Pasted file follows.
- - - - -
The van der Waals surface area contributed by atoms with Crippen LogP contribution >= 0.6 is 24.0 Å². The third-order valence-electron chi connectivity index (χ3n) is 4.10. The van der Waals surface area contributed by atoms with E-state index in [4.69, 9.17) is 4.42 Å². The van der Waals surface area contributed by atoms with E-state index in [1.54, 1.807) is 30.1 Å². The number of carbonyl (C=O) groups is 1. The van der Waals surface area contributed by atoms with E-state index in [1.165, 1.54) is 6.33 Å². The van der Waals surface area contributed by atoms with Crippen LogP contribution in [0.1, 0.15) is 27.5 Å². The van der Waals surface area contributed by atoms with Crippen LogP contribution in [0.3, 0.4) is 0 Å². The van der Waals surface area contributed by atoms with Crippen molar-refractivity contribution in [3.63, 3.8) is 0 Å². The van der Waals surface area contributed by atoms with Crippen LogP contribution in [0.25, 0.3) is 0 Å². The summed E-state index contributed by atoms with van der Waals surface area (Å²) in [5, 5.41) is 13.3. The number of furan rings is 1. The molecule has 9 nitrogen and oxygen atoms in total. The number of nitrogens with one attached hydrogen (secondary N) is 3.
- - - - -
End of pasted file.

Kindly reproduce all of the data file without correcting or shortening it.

The van der Waals surface area contributed by atoms with Crippen LogP contribution >= 0.6 is 24.0 Å². The third-order valence-electron chi connectivity index (χ3n) is 4.10. The van der Waals surface area contributed by atoms with E-state index in [4.69, 9.17) is 4.42 Å². The van der Waals surface area contributed by atoms with E-state index in [1.54, 1.807) is 30.1 Å². The number of carbonyl (C=O) groups is 1. The van der Waals surface area contributed by atoms with E-state index in [1.165, 1.54) is 6.33 Å². The van der Waals surface area contributed by atoms with Crippen LogP contribution in [0.1, 0.15) is 27.5 Å². The van der Waals surface area contributed by atoms with Crippen LogP contribution in [0.3, 0.4) is 0 Å². The van der Waals surface area contributed by atoms with Crippen molar-refractivity contribution in [3.63, 3.8) is 0 Å². The van der Waals surface area contributed by atoms with Crippen LogP contribution in [0.25, 0.3) is 0 Å². The summed E-state index contributed by atoms with van der Waals surface area (Å²) in [5, 5.41) is 13.3. The number of furan rings is 1. The molecule has 9 nitrogen and oxygen atoms in total. The number of nitrogens with one attached hydrogen (secondary N) is 3.